Alaska Adventures: Getting Wheels

There are many little adventures that I barely remember about my ham radio and other activities in Alaska.  Here are a few of them.

C-47 Skytrain (Wikipedia)

Charlie Bellman, whose call I think was W9KMH, was in charge of the motor pool. He and I had one good adventure.  Now understand that no one had a private vehicle at all.  If you wanted to go to Ft Richardson or Anchorage, some 20 miles away, you had to hitch a ride on a military truck — a very chancy thing!

Charlie wanted WHEELS!!!

One day he came back from Ft Richardson with a pair of big, fat, overstuffed wheels.  These were the tailwheels of C-47 aircraft.  I never found out just what he traded for them with some Air Force mechanics.

Charlie and I welded them together into a frame.  Now we needed an engine.  I managed to find a PE-75 portable generator that was declared “Unrepairable”.  After all, how could it ever work since it was missing its nice, Briggs and Stratton 5 horsepower engine! Funny how that engine turned up later right under Charlie’s hand as he welded up the frame.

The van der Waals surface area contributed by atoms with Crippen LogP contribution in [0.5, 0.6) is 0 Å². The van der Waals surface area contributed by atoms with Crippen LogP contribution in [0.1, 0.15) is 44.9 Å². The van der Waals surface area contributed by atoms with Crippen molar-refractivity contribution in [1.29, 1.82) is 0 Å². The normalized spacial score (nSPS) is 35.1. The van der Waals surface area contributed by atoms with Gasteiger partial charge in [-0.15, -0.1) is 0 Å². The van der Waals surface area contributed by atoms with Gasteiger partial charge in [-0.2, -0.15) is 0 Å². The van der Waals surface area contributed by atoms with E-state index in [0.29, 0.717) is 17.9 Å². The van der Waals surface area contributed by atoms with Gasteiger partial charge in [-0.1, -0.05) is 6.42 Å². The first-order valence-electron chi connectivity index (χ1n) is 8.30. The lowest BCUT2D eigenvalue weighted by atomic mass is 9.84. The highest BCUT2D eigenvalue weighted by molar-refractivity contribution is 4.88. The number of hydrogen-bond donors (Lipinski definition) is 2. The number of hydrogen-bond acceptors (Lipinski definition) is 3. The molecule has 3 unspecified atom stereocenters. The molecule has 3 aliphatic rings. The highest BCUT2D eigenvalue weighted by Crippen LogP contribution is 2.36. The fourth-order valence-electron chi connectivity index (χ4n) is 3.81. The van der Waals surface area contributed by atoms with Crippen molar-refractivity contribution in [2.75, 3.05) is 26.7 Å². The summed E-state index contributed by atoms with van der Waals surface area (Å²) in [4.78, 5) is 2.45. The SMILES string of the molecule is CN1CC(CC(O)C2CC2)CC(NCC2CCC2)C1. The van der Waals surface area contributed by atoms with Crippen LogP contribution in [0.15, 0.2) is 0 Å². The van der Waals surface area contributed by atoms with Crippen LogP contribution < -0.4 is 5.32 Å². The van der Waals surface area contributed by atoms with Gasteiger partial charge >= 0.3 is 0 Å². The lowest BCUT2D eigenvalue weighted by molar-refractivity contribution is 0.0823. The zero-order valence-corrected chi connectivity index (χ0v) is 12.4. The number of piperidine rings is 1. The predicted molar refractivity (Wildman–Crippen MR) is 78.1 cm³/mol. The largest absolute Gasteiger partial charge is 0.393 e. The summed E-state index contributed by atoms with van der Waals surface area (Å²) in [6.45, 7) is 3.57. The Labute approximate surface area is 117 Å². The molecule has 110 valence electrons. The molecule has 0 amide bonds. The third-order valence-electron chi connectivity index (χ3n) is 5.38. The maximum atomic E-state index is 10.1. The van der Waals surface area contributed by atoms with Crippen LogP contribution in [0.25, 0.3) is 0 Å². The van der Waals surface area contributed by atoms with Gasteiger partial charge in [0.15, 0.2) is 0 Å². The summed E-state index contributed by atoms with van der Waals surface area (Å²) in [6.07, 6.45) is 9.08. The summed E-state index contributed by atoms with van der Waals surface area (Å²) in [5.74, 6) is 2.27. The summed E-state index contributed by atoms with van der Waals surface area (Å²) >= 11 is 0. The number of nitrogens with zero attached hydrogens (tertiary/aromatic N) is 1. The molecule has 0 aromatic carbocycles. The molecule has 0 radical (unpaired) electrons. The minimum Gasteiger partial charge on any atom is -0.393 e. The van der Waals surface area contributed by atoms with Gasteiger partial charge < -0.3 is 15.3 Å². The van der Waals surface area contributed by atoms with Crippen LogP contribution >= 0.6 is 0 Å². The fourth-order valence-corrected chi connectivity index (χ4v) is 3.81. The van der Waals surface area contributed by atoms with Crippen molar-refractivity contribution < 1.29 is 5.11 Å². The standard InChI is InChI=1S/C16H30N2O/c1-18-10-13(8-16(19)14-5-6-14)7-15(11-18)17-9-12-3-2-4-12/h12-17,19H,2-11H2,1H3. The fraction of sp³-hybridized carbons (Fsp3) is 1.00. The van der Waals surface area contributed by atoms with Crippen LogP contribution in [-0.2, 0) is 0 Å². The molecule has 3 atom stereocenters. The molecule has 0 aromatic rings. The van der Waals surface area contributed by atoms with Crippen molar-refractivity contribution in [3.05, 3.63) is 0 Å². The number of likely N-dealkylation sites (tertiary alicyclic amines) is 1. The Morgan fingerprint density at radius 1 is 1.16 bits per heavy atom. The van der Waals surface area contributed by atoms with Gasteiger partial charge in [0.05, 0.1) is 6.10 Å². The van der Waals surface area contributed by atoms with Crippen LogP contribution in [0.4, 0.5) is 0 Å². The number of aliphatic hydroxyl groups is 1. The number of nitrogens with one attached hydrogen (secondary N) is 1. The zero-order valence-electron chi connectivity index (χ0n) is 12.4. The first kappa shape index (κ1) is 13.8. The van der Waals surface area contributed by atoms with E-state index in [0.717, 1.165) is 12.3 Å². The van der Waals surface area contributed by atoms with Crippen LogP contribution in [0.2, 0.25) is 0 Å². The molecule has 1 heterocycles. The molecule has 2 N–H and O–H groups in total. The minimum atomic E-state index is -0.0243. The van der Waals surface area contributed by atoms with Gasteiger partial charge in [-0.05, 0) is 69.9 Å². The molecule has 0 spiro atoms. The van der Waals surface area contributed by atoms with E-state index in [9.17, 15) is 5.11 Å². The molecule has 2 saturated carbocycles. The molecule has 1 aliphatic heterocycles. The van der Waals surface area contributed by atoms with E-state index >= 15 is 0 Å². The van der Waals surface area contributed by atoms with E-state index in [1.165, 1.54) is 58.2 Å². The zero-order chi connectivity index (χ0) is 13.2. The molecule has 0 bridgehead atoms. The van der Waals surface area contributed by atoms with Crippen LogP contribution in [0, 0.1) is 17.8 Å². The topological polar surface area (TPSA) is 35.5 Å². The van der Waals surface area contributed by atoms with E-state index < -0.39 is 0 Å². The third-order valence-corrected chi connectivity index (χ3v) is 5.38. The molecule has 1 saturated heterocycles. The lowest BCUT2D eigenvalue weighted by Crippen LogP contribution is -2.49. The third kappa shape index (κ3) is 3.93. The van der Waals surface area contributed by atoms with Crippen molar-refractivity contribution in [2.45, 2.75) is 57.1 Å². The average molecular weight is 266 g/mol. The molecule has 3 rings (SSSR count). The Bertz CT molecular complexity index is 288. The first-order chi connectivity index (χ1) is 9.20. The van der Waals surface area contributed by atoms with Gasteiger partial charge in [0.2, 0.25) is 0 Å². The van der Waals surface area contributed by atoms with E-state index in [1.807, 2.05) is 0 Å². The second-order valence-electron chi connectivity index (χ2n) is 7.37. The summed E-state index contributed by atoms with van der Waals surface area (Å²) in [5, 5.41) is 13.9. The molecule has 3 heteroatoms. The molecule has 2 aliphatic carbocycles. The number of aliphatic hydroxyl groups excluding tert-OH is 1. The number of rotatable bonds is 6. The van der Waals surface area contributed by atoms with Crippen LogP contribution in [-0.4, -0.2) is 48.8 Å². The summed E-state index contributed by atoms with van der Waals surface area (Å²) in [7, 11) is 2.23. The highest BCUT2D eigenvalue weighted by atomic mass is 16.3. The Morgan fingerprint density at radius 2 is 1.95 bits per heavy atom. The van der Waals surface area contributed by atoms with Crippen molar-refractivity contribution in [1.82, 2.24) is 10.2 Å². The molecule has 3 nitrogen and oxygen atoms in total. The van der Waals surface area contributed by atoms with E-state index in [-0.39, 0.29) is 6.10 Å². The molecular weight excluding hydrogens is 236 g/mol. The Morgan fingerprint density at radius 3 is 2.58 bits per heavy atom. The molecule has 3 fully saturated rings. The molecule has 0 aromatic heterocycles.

Matanuska-Susitna Valley, shaded in red, north of Anchorage, Alaska (Wikipedia)

The transmission was a pair of cone wheels with a belt between them, little end to big end and vice versa.  I have no idea where they came from.  No army vehicle used that type transmission.  But it worked swell in our scooter.

Charlie and I drove up to the Matanuska Valley for the inaugural launch. Charlie in front steered and worked the gas pedal and I, clinging on behind him, worked the brakes (my shoes on the dirt road.).  During the short growing season the Matanuska Valley was our main supply of fresh vegetables.  With the fertile valley earth and the 24 hour sunshine, everything grew twice as fast.

The farmers who worked the fields had to obey the rules of the Homestead Act.  They had to build a house on their 160 acres and live in it.  But in 1948 all they would build was enough house to get them thru the winter.  This consisted of an entrance door and steps leading down to a fully furnished basement. Downstairs was a living room/kitchen and a bedroom, but there was no sign of a house above ground.  Only the stovepipe from the ubiquitous oil stove running on JP-1 jet fuel was visible in the winter.

 

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